THE LEFT’S ASSAULT ON AMERICAN LIBERTY
By Bill Wilson || For much of its 236-year history, the federal government has accumulated new power by whittling away at the essential protections afforded to American citizens under the U.S. Constitution.
In recent years this wholesale abandonment of our founding principles has rapidly gained momentum — accompanied by a skyrocketing government debt that now eclipses our nation’s annual gross domestic product.
“There’s a clear cause and effect here that is as neat and predictable as a law of physics,” President Reagan said in his farewell address to the nation in 1989. “As government expands, liberty contracts.”
No truer words have ever been spoken — yet in the last half-decade this nation has witnessed a stunning (and astronomically expensive) escalation of neo-fascism in America. And no political party, court nor ideological movement has proved able to blunt its building momentum.
During the debate over Obamacare — a massive, budget-busting entitlement funded with money our country doesn’t have — former New Jersey Judge Andrew Napolitano pointedly challenged then-U.S. Majority Whip Jim Clyburn, D-S.C., regarding the constitutionality of this socialized medicine monstrosity.
“There’s nothing in the Constitution that says the federal government has anything to do with most of the stuff we do,” he said.
Therein lies the root of our problem.
The overt contempt for our Constitution displayed by Clyburn and other elected officials is precisely why government has become so unruly, so fiscally unsustainable and so dangerous. Tragically for our Republic, the U.S. Supreme Court empowered this view in its Obamacare ruling — inventing a new taxing authority to accommodate this abomination rather than following the law and protecting our liberties.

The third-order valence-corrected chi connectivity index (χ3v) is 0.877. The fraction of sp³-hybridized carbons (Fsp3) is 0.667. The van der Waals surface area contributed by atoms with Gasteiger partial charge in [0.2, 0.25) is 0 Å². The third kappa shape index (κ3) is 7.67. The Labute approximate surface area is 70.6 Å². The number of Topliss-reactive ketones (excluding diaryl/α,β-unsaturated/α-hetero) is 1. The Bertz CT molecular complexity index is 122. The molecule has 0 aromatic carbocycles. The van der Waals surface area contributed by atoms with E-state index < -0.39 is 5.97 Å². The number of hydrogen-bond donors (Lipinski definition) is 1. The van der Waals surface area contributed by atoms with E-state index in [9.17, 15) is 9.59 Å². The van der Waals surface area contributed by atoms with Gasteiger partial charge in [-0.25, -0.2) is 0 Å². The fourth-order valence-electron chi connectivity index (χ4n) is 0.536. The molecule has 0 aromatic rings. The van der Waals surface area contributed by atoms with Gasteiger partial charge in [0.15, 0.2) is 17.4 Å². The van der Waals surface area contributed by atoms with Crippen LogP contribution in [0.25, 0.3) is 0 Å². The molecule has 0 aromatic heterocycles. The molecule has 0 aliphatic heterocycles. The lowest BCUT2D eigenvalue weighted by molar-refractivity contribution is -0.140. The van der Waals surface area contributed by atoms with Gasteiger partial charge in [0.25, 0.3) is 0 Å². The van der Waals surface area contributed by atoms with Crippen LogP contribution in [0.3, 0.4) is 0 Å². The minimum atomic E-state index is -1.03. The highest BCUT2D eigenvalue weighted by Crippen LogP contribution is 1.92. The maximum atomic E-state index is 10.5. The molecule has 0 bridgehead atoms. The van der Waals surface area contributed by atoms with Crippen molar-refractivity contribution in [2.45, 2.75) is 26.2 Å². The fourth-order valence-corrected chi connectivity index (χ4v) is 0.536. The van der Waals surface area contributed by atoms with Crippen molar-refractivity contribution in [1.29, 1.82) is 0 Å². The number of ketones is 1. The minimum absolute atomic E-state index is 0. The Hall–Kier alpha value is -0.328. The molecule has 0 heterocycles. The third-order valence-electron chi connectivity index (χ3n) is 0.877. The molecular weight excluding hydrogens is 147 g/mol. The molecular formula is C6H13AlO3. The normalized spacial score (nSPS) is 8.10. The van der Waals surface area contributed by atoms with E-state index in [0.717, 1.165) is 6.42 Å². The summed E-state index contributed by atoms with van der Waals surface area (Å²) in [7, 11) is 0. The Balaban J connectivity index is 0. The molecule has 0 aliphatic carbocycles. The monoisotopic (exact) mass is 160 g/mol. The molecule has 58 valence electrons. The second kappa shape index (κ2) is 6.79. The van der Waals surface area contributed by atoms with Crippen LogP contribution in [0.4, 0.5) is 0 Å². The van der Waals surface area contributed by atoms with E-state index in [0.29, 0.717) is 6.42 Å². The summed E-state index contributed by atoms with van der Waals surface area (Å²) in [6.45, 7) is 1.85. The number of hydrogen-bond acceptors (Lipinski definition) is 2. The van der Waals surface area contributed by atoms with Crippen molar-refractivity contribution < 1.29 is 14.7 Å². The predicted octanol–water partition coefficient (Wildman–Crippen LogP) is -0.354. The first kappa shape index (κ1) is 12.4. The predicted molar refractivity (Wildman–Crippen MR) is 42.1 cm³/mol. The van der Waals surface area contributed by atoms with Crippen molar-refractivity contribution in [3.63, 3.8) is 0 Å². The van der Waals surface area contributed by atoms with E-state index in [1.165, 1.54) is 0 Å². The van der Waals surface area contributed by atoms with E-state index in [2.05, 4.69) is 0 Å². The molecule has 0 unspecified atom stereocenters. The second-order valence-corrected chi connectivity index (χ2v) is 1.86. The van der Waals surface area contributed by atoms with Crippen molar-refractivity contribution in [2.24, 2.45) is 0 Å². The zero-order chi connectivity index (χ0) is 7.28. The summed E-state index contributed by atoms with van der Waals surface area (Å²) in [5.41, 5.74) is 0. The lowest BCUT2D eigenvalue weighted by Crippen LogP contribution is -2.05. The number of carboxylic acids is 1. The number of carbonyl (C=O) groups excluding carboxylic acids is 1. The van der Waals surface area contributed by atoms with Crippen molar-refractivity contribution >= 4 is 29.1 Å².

Decades of legislative overreach, executive power grabs and judicial activism have steadily diminished our freedom and free markets — a disintegration that may have already reached the point of terminal velocity. Our national government now prints unlimited piles of money with no congressional oversight. It taps our phones and emails with no probable cause. It compels us to purchase products or face stiff fines. And now it wants to strip us of our right to keep and bear arms. Yet even these egregious incursions are not enough for some members of the professional left.
In a recent column published by the New York Times, Georgetown University law professor Louis Michael Seidman argues for the wholesale abandonment of the U.S. Constitution, decrying “all its archaic, idiosyncratic and downright evil provisions.”
“We have to give up on the claim that we are a self-governing people who can settle our disagreements through mature and tolerant debate,” Seidman writes. “We ought to try extricating ourselves from constitutional bondage so that we can give real freedom a chance.”
“Real freedom”? From “constitutional bondage”?
These assertions are demonstrably illogical. Arguing one’s freedom would improve by allowing government to tighten its grip is like arguing one’s breathing would improve by allowing an anaconda to do the same. Yet we are supposed to accept the ongoing suffocation of our freedom and free markets in the name of expediting a socialist agenda that is bankrupting our country? And give up more of our money — along with our guns — to the new overlords?
Like so many ivory-tower leftists whose anti-American views hold sway in Washington, Seidman sees the Constitution as something to be shaken off — like a bad cold.
Of course, what he fails to recognize is that his prescription for constitutional emasculation would kill the very source of the federal government’s power and legitimacy. Absent the Constitution, there is no government — only anarchy. One cannot destroy our founding document without destroying the nation it created (or what’s left of it). And make no mistake — once freed from any real or implied constraint, government becomes the tyranny our Founding Fathers (and most present-day Americans) fear.
In other words, it ceases to be America.
The author is president of Americans for Limited Government.